Alternatively, I have seen photos of 3rd world country people pushing their bicycles and trikes loaded to the max with goods for market. They usually have a stick attached to the handlebar and seat because they are so far away from the actual bike. I am not saying you should pack the kitchen sink, but a bike can carry a lot of gear. Once in camp a bike is good for scouting an area. Or, if you are able to ride a bike, get a small trailer to attach to it. As AEP said, his can hold 80 lbs. the bike can have bags attached to the sides and top of the back and inside the frame and on the front handles. It is faster and easier than walking, but limited to types of trails and roads. Can get you around stranded cars, but still have to deal with checkpoints and gun seizures. practice your planned route on foot and by bike.
      This goes for all of us. All that fancy equipment is no good, unless we practice how to use it. Find out what we can live without and ditch it. practice a bug out. For the first one, I would not plan to hike more than a mile or two with a 50 lb pack if I had never done it before. Go to a state park with a camp ground and hiking trails. lug that pack around for a while. You will see real fast. If you are not walking at all, you need to start. If you do walk, you need to add weight. Then go longer with more. Add hills. Add non graded trails. Try cross country or “bushwacking” without any trails. You have to be flexible enough, if you encounter hostile opponents to get off the roads and trails.

      • Copperhead says:

        Patriot Dave, sorry for my tardy response to your helpful comments. Got me to thinking about a 3-wheel bicycle. A couple of people in a small town nearby have them, might just work for me! I am a flatlander, so peddling will be easier than in hilly country. I just have to go 20 miles to reach a relative if I have to leave my home. Just have to get rid of a cast and boot off of my foot and I will be looking into it. I will bugout ONLY if there is a train derailment, gas leak etc. Otherwise all will be coming to me. I’m a farmer, so have the ground etc. to hopefully be able to grow most of our own food.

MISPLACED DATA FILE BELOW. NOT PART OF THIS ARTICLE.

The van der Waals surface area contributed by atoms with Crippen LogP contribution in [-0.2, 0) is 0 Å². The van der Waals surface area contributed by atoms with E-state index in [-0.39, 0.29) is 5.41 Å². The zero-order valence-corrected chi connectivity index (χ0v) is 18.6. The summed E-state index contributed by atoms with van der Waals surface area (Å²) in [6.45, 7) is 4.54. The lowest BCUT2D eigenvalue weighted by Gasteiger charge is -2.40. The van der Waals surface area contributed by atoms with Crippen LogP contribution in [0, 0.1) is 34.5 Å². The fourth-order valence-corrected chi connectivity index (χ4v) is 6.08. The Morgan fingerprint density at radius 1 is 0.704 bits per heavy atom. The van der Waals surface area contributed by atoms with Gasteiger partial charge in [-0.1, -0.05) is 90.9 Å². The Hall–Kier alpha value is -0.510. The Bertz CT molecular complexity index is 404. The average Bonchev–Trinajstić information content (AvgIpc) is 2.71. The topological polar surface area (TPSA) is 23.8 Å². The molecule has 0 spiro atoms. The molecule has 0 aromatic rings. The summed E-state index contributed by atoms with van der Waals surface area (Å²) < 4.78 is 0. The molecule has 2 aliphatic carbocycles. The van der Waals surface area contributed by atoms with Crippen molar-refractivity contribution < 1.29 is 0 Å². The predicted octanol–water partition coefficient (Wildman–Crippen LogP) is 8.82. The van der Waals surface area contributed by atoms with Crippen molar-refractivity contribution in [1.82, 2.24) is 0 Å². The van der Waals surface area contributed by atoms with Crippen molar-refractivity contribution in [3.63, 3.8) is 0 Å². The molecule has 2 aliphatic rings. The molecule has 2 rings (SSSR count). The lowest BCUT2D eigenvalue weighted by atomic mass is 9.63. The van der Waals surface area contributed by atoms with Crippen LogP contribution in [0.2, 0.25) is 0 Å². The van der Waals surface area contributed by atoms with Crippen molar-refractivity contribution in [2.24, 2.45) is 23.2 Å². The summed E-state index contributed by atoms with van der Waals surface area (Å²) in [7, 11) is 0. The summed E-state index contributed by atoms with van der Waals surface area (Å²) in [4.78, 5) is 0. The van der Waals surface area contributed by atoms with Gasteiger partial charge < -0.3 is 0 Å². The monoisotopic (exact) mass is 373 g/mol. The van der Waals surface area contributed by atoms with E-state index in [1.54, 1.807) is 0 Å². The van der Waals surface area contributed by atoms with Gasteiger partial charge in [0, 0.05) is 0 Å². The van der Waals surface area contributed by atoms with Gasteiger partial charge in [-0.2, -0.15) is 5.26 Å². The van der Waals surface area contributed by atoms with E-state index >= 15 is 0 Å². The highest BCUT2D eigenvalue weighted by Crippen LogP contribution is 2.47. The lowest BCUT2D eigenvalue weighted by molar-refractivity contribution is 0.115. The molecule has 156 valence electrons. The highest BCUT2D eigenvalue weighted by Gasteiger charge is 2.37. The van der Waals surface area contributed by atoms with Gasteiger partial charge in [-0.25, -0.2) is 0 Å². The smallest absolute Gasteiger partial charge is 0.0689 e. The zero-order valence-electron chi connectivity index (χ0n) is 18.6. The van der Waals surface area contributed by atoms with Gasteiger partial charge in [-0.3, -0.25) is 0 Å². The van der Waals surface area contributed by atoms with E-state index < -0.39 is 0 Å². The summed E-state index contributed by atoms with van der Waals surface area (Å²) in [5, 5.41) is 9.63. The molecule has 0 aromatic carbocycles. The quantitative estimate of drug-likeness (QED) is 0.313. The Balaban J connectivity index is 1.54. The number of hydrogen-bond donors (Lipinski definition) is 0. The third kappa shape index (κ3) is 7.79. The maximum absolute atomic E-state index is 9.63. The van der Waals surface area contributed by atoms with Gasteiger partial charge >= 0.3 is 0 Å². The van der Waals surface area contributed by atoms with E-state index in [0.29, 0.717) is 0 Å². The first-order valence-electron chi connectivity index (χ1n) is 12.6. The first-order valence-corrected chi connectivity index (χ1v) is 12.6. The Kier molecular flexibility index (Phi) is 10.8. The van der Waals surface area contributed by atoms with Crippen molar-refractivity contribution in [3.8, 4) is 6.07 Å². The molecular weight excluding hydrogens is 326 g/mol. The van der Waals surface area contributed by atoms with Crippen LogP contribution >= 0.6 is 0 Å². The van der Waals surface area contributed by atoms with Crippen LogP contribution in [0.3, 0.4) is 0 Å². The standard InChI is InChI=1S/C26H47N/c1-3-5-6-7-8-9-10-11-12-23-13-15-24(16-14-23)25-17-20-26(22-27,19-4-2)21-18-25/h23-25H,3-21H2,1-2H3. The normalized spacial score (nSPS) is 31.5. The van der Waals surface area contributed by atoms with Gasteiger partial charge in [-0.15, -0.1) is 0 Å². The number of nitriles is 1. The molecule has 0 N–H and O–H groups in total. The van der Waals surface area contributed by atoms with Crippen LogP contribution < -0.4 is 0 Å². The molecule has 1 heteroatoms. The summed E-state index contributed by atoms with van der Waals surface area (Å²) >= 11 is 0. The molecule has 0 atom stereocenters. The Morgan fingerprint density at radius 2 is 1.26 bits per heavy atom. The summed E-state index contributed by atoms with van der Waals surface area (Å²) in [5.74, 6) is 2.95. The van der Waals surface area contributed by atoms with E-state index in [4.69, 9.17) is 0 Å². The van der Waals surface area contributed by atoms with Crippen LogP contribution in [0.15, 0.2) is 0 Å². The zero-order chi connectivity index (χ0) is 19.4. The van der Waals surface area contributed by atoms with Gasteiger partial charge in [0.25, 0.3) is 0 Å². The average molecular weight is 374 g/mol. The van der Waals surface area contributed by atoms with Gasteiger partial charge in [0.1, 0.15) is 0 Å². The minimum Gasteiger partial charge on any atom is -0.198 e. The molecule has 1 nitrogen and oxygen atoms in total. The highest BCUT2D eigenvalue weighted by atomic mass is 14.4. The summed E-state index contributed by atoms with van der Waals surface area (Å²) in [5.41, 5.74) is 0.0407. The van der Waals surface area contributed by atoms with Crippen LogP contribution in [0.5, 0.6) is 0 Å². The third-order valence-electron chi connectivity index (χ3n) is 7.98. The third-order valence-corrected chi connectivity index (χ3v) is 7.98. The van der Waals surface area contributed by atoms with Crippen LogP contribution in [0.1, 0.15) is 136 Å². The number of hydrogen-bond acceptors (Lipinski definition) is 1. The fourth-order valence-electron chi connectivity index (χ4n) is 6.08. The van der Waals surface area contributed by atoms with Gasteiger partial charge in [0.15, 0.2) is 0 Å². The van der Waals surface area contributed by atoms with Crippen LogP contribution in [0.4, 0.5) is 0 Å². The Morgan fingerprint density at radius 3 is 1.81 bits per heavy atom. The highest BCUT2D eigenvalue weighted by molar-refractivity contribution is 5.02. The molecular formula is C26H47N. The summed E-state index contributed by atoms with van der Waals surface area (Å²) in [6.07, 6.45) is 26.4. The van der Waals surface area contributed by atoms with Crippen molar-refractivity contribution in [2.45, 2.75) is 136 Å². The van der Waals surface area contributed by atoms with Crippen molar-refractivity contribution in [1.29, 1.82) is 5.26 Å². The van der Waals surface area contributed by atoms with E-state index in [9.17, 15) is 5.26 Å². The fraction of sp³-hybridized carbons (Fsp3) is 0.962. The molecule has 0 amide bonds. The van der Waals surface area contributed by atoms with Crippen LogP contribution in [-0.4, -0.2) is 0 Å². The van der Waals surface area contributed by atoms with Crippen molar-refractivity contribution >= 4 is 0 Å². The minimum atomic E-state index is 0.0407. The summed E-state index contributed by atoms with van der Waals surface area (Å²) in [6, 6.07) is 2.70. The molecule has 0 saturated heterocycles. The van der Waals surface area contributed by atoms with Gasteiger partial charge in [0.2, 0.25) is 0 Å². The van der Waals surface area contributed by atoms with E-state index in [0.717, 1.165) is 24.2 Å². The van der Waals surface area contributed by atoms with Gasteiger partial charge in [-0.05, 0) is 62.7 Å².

6. My bag is split into compartments so I can split it up and take what I think I’m going to need. Even though the whole thing weights about 45-50 pounds I only plan on carrying it a safe enough distance to rummage through it. In a worst case scenario where I have to get light real quick I would take the outer pack which contains all of the light essentials (kife, money, paracord, matches etc.) and leave the rest behind. In my case it’s more of a get home bag that stays in the back of the cars’ trunks but that’s my strategy.

  7. private idaho says:

    i have a regular alice pack bought for ten dollars at a yardsale in it i carry spare mags, ammo,extra cloths, like socks,poly underwear and uniforms a mulitool,hatchet, small bow saw,hobo tool cause no one likes to eat mre,s
    with their hands, a field dressing kit, includes bone saw and knives, a wetstone for the same, dull knives are dangerous. for water i have a cammel back and on my load bearing gear two canteens, gotta get filtration system , waterproof matches and mag firestarter, lintballs with petroleum jelly, one thing i have used and carry on my b.o.b is a chimney style charcoal starter that is good as a rocket stove, kind of heavy but alot thicker material may last longer it has a handle and i can just hang it off one of the straps. only downside gotta load fuel from the top. what ya think too much?

    • Patriot Dave says:

      Good find. I like smaller size packs that keep us from overpacking.
      Frankly, I would not suggest having all that butcher equipment. First you are not going to kill anything of that size while bugging out. Second you are not going to haul 100 lbs of venison with you. Third, the meat is going to spoil fast, unless it is the dead of winter. A knife is all you need for small mammals.
      Definitely get a good filter and purifier. A necessity. You can’t carry enough water. Then you can ditch the canteens unless you are in a dry area.